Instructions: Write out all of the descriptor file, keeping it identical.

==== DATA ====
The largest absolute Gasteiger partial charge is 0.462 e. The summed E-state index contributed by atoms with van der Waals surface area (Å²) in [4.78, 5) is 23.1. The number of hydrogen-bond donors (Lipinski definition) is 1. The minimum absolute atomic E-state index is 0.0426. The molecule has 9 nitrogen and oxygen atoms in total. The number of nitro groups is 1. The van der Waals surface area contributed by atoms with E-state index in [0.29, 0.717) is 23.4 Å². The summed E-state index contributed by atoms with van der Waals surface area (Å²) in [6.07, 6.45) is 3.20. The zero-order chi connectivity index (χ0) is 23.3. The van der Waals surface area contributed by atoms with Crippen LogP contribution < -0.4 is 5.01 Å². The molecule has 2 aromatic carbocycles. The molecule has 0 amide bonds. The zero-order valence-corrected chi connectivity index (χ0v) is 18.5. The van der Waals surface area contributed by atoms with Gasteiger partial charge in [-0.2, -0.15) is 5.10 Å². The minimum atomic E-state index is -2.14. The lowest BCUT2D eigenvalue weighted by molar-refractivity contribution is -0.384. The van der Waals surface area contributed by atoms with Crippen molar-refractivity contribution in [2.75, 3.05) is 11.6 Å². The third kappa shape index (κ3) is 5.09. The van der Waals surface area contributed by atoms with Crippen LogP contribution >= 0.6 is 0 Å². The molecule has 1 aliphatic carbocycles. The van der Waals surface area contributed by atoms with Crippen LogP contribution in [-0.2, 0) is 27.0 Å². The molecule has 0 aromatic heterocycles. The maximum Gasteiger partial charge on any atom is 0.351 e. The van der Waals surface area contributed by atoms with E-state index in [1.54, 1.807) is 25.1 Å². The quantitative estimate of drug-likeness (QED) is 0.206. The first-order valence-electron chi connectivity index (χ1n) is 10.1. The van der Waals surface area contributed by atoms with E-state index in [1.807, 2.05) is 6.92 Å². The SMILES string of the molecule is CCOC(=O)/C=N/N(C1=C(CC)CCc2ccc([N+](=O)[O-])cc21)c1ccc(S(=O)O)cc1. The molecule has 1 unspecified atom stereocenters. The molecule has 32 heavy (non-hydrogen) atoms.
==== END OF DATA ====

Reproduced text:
The largest absolute Gasteiger partial charge is 0.462 e. The summed E-state index contributed by atoms with van der Waals surface area (Å²) in [4.78, 5) is 23.1. The number of hydrogen-bond donors (Lipinski definition) is 1. The minimum absolute atomic E-state index is 0.0426. The molecule has 9 nitrogen and oxygen atoms in total. The number of nitro groups is 1. The van der Waals surface area contributed by atoms with E-state index in [0.29, 0.717) is 23.4 Å². The summed E-state index contributed by atoms with van der Waals surface area (Å²) in [6.07, 6.45) is 3.20. The zero-order chi connectivity index (χ0) is 23.3. The van der Waals surface area contributed by atoms with Crippen LogP contribution < -0.4 is 5.01 Å². The molecule has 2 aromatic carbocycles. The molecule has 0 amide bonds. The zero-order valence-corrected chi connectivity index (χ0v) is 18.5. The van der Waals surface area contributed by atoms with Gasteiger partial charge in [-0.2, -0.15) is 5.10 Å². The minimum atomic E-state index is -2.14. The lowest BCUT2D eigenvalue weighted by molar-refractivity contribution is -0.384. The van der Waals surface area contributed by atoms with Crippen molar-refractivity contribution in [2.75, 3.05) is 11.6 Å². The third kappa shape index (κ3) is 5.09. The van der Waals surface area contributed by atoms with Crippen LogP contribution >= 0.6 is 0 Å². The molecule has 1 aliphatic carbocycles. The van der Waals surface area contributed by atoms with Crippen LogP contribution in [-0.2, 0) is 27.0 Å². The molecule has 0 aromatic heterocycles. The maximum Gasteiger partial charge on any atom is 0.351 e. The van der Waals surface area contributed by atoms with E-state index in [1.54, 1.807) is 25.1 Å². The quantitative estimate of drug-likeness (QED) is 0.206. The first-order valence-electron chi connectivity index (χ1n) is 10.1. The van der Waals surface area contributed by atoms with E-state index in [1.807, 2.05) is 6.92 Å². The SMILES string of the molecule is CCOC(=O)/C=N/N(C1=C(CC)CCc2ccc([N+](=O)[O-])cc21)c1ccc(S(=O)O)cc1. The molecule has 1 unspecified atom stereocenters. The molecule has 32 heavy (non-hydrogen) atoms.